A two-hour court hearing in Starke Circuit Court Thursday morning concluded in the sentence of 43-year-old Elven McCarty.
McCarty’s Defense Attorney John Thompkins of Indianapolis filed a motion for Starke Circuit Court Judge Kim Hall to declare a mistrial. The motion included a statement from a witness who, according to the defense, would have substance to impeach the alleged prior inconsistent statement of the victim. The evidence was reviewed in court with the evaluation of case law to which Judge Hall determined would be speculation and wouldn’t change the outcome of the trial. Therefore, he denied the motion for mistrial.
Judge Hall went on to explain the procedure of sentencing in this matter and that he may need a short recess to review notes and arguments to determine a sentence, when a person from the gallery asked for a short recess, stood up and got emotional. He embraced McCarty which was softly broken by court security. Judge Hall then called for a recess. The young man was escorted out of the courtroom and calmed by supporters.
When the proceedings reconened, Judge Hall reviewed the charges for which McCarty was found guilty at trial. The three-day trial was held in December 2018. Those charges included two counts of child molestation as a Class A Felony, a count of child molestation as a Class B Felony, two counts of incest as a Class B Felony, child molesting as a Class C Felony, incest as a Level 4 Felony and sexual battery as a Level 6 Felony. He was found not guilty of sexual misconduct with a minor and incest.
Two counts of child molestation and one count of incest were vacated due to the Double Jeopardy law which left five counts for sentencing.
A one factor in the Pre-Sentence Investigation report was addressed concerning a potential risk to re-offend. Due to policy and the level of crimes for which he was found guilty, McCarty was found to be a high risk. The defense attorney objected to that as it further states that he would actually be a low risk to re-offend based on a lack of criminal history. The judge agreed and allowed that portion to say that he was at a low risk to re-offend.
The victim was then allowed to make a statement. She told Judge Kim Hall that she’s lost all of her family members since the trial and has not had a stable home life. She had to change schools and move away due to family tension. She also mentioned that she’s seen two therapists whose treatments have not had any impact on her.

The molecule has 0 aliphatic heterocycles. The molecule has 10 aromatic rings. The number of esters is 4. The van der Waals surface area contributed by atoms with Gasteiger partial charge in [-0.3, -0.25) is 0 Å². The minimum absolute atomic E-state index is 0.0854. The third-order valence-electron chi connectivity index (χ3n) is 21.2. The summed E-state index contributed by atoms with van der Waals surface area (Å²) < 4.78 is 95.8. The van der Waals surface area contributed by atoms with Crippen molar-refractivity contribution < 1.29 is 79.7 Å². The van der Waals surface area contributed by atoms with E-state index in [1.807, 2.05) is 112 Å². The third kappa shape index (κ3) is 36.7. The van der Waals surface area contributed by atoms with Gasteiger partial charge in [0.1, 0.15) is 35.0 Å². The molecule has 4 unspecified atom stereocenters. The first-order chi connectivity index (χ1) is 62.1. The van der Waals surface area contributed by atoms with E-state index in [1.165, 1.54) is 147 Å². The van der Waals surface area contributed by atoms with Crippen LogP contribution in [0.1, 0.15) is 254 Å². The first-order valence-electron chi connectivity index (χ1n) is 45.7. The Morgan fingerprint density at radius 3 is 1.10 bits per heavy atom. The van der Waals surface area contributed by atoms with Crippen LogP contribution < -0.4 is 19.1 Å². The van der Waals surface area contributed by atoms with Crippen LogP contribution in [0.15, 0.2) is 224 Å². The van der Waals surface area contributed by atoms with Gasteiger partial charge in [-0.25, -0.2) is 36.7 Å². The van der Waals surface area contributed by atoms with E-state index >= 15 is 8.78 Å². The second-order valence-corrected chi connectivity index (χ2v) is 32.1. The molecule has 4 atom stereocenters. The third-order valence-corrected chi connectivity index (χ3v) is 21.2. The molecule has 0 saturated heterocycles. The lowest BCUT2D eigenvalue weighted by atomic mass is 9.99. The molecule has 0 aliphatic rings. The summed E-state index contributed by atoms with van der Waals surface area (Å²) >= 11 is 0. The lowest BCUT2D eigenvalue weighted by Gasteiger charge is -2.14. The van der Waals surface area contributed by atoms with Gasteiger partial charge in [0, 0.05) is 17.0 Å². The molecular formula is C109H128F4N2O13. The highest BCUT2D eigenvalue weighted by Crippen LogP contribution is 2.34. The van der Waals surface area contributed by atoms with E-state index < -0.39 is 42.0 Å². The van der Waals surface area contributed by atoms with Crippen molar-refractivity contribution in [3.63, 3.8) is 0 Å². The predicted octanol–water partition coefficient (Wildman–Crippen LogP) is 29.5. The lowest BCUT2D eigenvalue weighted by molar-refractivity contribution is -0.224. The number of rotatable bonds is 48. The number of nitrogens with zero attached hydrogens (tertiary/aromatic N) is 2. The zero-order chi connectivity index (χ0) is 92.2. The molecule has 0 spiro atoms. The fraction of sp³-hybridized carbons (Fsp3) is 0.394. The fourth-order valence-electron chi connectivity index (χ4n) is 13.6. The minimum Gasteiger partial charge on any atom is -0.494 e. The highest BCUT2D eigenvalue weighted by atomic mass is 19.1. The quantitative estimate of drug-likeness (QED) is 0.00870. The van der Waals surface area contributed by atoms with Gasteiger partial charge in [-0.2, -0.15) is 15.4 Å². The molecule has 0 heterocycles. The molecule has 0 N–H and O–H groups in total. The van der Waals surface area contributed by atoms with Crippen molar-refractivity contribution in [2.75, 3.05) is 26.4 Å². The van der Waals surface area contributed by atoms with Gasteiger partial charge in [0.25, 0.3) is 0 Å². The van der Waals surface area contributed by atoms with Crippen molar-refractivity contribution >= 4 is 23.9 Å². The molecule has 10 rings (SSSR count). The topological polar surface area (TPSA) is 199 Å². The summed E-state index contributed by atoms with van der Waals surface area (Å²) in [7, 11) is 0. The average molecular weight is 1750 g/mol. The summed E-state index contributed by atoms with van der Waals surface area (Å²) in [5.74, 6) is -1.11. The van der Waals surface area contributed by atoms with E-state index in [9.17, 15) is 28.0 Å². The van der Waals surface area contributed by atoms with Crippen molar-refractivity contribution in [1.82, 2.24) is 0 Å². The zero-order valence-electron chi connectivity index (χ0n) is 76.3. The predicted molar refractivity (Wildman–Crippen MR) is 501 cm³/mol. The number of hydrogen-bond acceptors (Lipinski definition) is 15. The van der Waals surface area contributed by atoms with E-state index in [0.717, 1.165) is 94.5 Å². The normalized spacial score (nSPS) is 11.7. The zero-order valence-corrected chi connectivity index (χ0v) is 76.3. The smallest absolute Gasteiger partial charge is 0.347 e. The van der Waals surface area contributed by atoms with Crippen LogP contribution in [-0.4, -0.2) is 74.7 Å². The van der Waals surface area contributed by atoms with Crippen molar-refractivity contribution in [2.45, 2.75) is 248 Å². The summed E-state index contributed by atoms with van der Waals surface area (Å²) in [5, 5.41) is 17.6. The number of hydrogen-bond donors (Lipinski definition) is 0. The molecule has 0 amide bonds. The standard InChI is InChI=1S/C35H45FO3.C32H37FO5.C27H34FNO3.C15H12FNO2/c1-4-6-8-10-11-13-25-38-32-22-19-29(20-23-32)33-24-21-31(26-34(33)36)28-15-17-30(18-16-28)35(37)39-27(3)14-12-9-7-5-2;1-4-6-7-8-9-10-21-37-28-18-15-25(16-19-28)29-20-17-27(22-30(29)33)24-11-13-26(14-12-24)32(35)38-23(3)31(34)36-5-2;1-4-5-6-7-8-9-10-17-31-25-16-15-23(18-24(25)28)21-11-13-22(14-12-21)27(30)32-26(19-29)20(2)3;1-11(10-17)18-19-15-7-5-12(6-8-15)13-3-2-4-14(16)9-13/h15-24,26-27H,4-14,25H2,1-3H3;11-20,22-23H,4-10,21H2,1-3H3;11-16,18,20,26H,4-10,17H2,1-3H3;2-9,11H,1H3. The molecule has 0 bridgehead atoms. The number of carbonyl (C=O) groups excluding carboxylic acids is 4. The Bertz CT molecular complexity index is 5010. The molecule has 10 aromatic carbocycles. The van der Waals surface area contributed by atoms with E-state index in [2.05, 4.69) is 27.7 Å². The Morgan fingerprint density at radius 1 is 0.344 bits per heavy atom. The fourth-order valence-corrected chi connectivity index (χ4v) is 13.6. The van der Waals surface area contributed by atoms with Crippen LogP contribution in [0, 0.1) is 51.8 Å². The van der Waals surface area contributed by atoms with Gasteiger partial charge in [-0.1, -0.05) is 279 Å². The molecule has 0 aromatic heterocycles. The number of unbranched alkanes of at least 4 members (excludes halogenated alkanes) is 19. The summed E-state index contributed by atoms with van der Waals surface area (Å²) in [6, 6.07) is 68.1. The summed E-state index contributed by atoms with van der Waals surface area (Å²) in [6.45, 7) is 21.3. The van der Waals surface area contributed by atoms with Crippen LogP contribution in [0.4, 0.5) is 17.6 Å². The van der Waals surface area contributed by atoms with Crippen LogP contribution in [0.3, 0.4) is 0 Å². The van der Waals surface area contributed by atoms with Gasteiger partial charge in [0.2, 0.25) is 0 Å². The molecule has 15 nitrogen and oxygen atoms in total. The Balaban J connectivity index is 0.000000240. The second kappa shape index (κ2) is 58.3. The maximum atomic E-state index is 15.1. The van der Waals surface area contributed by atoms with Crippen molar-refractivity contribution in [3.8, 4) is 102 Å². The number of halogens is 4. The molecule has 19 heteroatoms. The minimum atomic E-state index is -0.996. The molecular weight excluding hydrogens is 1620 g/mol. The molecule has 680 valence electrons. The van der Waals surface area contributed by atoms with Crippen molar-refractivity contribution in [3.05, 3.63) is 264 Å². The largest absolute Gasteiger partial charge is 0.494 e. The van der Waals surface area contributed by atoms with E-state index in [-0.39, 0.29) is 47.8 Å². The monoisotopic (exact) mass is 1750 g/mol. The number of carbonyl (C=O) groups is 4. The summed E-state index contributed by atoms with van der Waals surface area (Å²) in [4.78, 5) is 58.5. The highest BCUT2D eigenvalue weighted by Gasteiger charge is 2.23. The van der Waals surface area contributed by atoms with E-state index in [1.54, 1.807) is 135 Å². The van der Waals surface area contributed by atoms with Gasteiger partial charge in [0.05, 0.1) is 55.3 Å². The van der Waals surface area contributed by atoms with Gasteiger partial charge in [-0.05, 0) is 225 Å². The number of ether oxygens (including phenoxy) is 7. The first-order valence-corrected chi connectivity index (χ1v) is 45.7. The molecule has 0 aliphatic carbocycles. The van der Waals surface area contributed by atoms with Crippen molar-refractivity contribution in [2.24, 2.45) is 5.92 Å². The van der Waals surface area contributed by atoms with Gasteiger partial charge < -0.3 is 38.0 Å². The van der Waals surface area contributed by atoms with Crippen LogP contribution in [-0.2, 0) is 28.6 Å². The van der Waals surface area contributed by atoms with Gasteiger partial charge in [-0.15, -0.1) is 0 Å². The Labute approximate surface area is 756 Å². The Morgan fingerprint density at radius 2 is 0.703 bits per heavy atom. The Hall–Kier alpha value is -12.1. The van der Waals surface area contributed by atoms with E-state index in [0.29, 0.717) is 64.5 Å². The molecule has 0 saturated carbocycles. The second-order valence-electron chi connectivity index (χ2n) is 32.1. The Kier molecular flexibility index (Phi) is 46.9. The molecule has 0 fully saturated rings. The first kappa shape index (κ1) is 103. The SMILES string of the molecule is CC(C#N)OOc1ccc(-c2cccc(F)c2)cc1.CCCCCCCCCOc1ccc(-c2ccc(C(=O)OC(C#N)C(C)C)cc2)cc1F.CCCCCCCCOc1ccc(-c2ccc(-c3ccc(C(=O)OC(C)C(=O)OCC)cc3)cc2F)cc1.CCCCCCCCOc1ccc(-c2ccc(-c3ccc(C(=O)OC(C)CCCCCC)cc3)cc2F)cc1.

In closing arguments, the State, represented by Special Prosecutor Mary Ryan, argued that the fact that McCarty was supposed to be a trusting factor in the victim’s life when these acst occurred was an aggravating factor and should be considered as an enhancement on one of the counts. Ryan asked for a 90 year prison sentence.
Defense Attorney John Thompkins objected to the enhancement. He argued that McCarty has responded well during incarceration and would be a law abiding citizen if given Thompkins’ recommended sentence of 20 years.
McCarty was allowed to make a statement. He maintained his innocence and said he loves his daughter despite the fact that “she wasn’t telling the truth.” He asked for leniency in sentencing.
Judge Hall then weighed the criteria for sentencing. He found that because McCarty was the parent of the victim, who sustained many years of abuse, was an aggravated factor. As mitigating factors, Judge Hall found that McCarty’s law-abiding life before the crime worked in his favor as well as the love and support of his family who have been to the many court hearings concerning these matters.
In the end, Judge Hall ruled on the presumptive sentences on the counts with a longer sentence on the last charge. McCarty was sentenced to 30 years each on the two counts of child molestation as Class A Felony, 10 years on the count of incest as a Class B Felony, 6 years on the charge of incest as a Level 4 Felony, and 18 months on the count of sexual battery. The sentences on each count shall be served consecutively, or one after the other, for a total 77.5 years in the Department of Corrections with no part of the sentence suspended.
McCarty was also ordered to undergo HIV testing with the results to be shared with the victim.
As part of the order, McCarty will have no contact with the victim throughout his sentence.
All credit time will be applied in this case.
McCarty told Judge Hall that he plans to appeal the sentence. Judge Hall will appoint an appellate counsel after finding McCarty was indigent and cannot afford an attorney.